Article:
Michigan firm ‘goes dark’ after Great Recession

June 9, 2014 -  By
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Michael Bedell began offering dark property management in 2009.

Michael Bedell made good on a bad situation when the Great Recession hit hard in Michigan, particularly his service area in Milford, Mich. Instead of altogether losing commercial clients who were cutting back or going idle, the owner, horticulturist and landscape designer with Bedell Property Management, developed a service for unoccupied properties or those not generating revenue, known as “dark property management.” The add-on assured clients that Bedell was willing to work with those who needed to scale back. He, in turn, retained them in the long run.

“In early spring 2009 my company began offering the dark property management service after a national management company wanted to continue our working relationship but had to reel in their expenses, per their client’s demands,” Bedell says. “There also was a regional banking firm that was taking possession by default of many larger foreclosed properties in the areas we serviced. We became a valued asset to them as they appreciated our suggestions and guidance with how to handle these unique sites.”

Bedell estimates 90 percent of the company’s commercial accounts would have qualified as a dark property during the recession. Currently, about 5 to 10 percent qualify.

While the service isn’t marketed beyond its mention as a commercial offering on the company’s website, Bedell says his firm discusses it with every commercial property manager it meets. It spreads by word-of-mouth referrals from there.

Job sites that receive the dark property treatment are serviced less frequently than other commercial properties. Still, the same crews and equipment are used on the dark properties, and the pricing structure is the same.

“Our direct costs per service generally didn’t change, so we used the same pricing structure,” Bedell says. “The reduced scope of work was what brought the numbers in line for our clients. We also did become much more aware of our clients’ working budgets, especially in terms of landscaping, lawn care and snow plowing.”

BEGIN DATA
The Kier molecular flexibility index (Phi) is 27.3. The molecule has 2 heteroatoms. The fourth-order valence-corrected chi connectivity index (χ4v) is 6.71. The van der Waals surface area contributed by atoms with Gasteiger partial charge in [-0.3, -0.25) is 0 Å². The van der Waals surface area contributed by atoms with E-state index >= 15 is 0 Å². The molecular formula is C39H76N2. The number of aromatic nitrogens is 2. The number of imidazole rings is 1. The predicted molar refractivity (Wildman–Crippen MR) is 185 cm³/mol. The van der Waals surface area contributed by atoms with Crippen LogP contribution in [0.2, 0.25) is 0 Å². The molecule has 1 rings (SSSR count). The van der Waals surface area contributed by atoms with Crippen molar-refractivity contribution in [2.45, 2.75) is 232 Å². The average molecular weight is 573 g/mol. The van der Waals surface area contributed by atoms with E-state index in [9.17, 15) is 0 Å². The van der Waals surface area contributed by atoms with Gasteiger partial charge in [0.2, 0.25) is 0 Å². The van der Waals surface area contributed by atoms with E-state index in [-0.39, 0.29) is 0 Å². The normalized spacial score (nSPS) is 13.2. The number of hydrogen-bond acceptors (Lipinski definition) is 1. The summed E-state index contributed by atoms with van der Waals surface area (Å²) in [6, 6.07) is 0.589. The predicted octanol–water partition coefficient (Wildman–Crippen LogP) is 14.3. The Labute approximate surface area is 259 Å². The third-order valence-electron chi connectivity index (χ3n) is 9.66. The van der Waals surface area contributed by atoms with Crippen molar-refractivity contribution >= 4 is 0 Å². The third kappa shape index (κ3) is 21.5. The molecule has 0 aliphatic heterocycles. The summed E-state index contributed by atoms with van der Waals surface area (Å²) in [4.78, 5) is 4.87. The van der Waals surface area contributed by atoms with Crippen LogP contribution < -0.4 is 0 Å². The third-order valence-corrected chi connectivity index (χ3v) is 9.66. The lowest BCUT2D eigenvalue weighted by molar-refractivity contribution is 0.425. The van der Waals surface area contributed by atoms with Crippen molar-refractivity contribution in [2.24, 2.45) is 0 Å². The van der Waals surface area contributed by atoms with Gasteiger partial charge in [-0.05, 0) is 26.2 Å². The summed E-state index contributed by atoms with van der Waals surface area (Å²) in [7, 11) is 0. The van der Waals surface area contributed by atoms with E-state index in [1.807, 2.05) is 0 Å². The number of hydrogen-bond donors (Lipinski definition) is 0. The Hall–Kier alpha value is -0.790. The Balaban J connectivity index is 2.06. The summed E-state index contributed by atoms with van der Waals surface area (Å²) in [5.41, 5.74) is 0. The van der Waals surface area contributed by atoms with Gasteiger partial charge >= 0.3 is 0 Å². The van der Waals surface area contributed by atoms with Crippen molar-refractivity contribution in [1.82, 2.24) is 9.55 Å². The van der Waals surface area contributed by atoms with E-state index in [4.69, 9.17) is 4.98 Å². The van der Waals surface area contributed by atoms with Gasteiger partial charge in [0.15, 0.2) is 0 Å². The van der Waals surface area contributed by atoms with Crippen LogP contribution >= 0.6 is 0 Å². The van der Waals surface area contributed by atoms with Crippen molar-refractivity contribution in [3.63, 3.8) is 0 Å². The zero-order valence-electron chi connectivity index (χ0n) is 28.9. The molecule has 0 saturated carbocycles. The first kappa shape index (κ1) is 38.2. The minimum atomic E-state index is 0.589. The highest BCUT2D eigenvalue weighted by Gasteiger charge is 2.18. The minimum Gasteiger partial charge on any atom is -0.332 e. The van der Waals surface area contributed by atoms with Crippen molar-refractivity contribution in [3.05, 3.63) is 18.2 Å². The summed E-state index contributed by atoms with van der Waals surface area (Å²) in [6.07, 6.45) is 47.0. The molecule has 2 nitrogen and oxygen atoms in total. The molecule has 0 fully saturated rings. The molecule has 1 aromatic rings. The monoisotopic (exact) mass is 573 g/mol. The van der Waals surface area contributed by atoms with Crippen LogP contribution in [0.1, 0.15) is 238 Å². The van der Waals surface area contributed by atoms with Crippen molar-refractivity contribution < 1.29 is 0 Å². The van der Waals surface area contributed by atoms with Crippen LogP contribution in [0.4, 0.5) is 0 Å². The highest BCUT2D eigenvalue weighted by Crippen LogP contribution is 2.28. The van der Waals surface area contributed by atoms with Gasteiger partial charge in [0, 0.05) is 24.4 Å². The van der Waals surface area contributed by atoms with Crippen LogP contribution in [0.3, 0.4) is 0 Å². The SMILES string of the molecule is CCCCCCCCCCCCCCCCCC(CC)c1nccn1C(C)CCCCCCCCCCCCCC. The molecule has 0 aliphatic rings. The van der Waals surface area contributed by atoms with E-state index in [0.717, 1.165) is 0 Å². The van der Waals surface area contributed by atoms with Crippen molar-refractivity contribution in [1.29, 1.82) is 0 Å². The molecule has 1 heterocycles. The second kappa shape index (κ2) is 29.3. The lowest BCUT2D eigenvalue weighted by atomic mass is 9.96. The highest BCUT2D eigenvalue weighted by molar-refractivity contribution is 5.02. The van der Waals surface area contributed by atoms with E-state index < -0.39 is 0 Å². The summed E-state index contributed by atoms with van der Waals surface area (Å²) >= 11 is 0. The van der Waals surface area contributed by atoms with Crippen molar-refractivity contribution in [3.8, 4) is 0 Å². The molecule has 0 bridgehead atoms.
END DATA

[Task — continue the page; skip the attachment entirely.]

At the heart of the service is the opportunity to work more closely with clients about budget and scaling services back accordingly.

For many accounts, scaling back simply has to do with frequency. How exactly to scale back differs by site. For the most part, property managers want the “bare minimum,” Bedell says. For example, if irrigation systems aren’t getting turned on, that equates to less mowing. In some cases, new mulch isn’t installed, but existing mulch can be turned over.

“Fertilization and weed control applications were minimal and annual flowers/mum installation work disappeared,” Bedell says. “Weeding, pruning and general landscape bed maintenance happened only a few times a year or not at all. Fall cleanups became a one-time occurrence or even pushed off to next year.”

While the term dark property management is a guise for service cutbacks, it makes the whole idea more approachable and opens the door for communication, Bedell says. It informs existing and potential clients Bedell Property Management is willing to work with their budget. Bedell suspects it even has earned him some jobs with smaller businesses that otherwise would have assumed the company was out of their budget range. Concurrently, those jobs helped keep his company afloat in some of the toughest times.

“We learned communication can lead to numerous opportunities for growth—even if it means, in this case, ‘doing less,’” Bedell says. “By listening to the needs of our clientele, we were able to find a way to continue to work together in a positive manner and alleviate the negative.”

Service Snapshot

Company: Bedell Property Management

Location: Milford, Mich.

Service: Dark property management

Why: The downturn in the economy made a scaled-back service package a necessity.

Biggest challenge: “The negotiation process and crunching the numbers to come up with a win-win scenario, especially with new clients using this particular service,” Bedell says.

Best tip: “There’s adversity; what are you going to do with it? Are you going to turn it into a positive?” Bedell says, quoting Detroit Red Wings Coach Mike Babcock. “Having a positive attitude, being willing to work in niche markets and not being afraid of doing things differently can be your greatest asset.”

Photo: Bedell Property Management

About the Author:

Payton is a freelance writer with eight years of experience writing about the landscape industry.

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